As reported in The New England Journal of Medicine by Robert J. Motzer, MD, of Memorial Sloan Kettering Cancer Center, and colleagues, the phase III CheckMate 214 trial has shown an overall survival advantage with nivolumab (Opdivo) plus ipilimumab (Yervoy) vs sunitinib (Sutent) in patients with previously untreated advanced renal cell carcinoma.1
In the open-label trial, 1,096 patients with advanced clear cell renal cell carcinoma from 175 sites in 28 countries were randomized between October 2014 and February 2016 to receive nivolumab at 3 mg/kg plus ipilimumab at 1 mg/kg every 3 weeks for 4 doses followed by nivolumab at 3 mg/kg every 2 weeks (n = 550) or oral sunitinib at 50 mg once daily for 4 weeks in 6-week cycles (n =
Overall survival and objective response rates were significantly higher with nivolumab plus ipilimumab than with sunitinib among intermediate- and poor-risk patients with previously untreated advanced renal cell carcinoma.— Robert J. Motzer, MD and colleagues
Tweet this quote
546). Among patients in the nivolumab/ipilimumab group, 425 had intermediate- (n = 334) or poor-risk (n = 91) disease; among the patients in the sunitinib group, 422 had intermediate- (n = 333) or poor-risk (n = 89) disease. The coprimary endpoints were overall survival (alpha level = 0.04), objective response rate (alpha level = 0.001), and progression-free survival (alpha level = 0.009) among patients with an intermediate or poor prognostic risk.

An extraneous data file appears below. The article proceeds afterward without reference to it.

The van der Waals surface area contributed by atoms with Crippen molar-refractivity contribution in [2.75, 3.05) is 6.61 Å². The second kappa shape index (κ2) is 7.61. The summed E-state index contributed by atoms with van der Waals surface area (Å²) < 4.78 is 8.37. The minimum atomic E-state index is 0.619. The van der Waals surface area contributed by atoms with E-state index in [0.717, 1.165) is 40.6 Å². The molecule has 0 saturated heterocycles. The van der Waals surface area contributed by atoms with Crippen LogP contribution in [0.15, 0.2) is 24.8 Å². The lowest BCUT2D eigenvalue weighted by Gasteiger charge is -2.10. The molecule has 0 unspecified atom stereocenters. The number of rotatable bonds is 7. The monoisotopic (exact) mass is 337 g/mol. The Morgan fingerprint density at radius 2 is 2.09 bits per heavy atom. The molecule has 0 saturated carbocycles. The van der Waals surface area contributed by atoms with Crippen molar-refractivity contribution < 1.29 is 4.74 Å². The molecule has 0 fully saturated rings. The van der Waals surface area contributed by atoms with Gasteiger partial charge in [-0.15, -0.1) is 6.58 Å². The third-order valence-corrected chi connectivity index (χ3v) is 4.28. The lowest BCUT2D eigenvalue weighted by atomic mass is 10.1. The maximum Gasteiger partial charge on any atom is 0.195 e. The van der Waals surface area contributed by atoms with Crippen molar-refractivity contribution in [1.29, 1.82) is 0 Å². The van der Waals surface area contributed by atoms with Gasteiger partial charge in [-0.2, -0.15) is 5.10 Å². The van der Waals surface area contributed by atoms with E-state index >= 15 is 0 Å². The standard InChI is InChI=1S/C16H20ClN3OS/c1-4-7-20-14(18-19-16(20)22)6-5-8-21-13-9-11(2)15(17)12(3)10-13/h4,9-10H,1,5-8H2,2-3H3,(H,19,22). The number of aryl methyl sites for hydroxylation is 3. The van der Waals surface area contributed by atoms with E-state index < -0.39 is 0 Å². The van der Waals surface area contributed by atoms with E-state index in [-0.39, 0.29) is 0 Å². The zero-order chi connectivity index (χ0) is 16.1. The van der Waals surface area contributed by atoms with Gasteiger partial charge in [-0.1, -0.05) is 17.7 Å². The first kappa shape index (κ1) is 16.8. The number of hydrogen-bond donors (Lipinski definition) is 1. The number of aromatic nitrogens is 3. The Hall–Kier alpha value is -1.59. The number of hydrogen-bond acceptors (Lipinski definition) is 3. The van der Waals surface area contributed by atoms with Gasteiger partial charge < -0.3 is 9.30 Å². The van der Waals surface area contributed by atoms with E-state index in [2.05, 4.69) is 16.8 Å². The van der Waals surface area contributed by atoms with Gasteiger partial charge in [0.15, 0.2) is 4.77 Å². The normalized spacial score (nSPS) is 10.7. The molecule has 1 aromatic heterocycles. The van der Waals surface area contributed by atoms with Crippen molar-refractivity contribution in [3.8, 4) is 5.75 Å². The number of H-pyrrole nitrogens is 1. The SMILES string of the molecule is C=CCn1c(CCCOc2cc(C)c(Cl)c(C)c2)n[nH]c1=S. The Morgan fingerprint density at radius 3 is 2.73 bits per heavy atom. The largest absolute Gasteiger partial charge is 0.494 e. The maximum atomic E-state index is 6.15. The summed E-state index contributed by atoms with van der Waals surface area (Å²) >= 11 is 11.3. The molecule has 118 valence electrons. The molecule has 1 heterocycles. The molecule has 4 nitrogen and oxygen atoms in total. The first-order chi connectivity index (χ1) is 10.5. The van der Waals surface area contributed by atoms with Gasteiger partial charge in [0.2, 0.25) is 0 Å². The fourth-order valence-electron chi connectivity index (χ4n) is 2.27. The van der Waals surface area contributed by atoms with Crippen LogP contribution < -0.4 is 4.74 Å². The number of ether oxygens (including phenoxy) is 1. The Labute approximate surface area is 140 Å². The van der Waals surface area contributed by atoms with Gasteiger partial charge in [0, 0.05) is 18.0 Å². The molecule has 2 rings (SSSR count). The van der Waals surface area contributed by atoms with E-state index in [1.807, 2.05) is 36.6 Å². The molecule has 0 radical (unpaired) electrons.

Outcomes in Intermediate- or Poor-Risk Patients
Median follow-up was 25.2 months among intermediate- or poor-risk patients. Overall survival in the nivolumab/ipilimumab group vs the sunitinib group was 80% vs 72% at 1 year and 75% vs 60% at 18 months, with median overall survival not reached vs 26.0 months (hazard ratio [HR] = 0.63, P < .001). The objective response rate was 42% vs 27% (P < .001), with a complete response in 9% vs 1%. Median progression-free survival was 11.6 months vs 8.4 months (HR = 0.82, P = .03), with the difference not being statistically significant due to not meeting the prespecified 0.009 threshold. Hazard ratios were 0.66 (95% confidence interval [CI] = 0.50–0.87) among patients with intermediate risk and 0.57 (95% CI = 0.39–0.82) among those with poor risk.
Outcomes in All Patients
In an analysis among all patients, including the 125 who received nivolumab/ipilimumab and the 124 who received sunitinib with a favorable risk, overall survival was 83% vs 77% at 12 months and 78% vs 68% at 18 months; median overall survival was not reached vs 32.9 months (HR = 0.68, P < .001). The objective response rate was 39% vs 32% (P = .02, not significant per the prespecified 0.001 threshold). Median progression-free survival was 12.4 months vs 12.3 months (HR = 0.98, P = .85). Among favorable-risk patients alone, overall survival was 94% vs 96% at 12 months and 88% vs 93% at 18 months, with the hazard ratio nonsignificantly favoring sunitinib (HR = 1.45, P = .27).
Overall, 39% of the nivolumab/ipilimumab group and 54% of the sunitinib group received subsequent systemic therapy, with the most common being sunitinib (20%) and pazopanib (Votrient; 13%) in the nivolumab/ipilimumab group and nivolumab (27%) and axitinib (Inlyta; 19%) in the sunitinib group.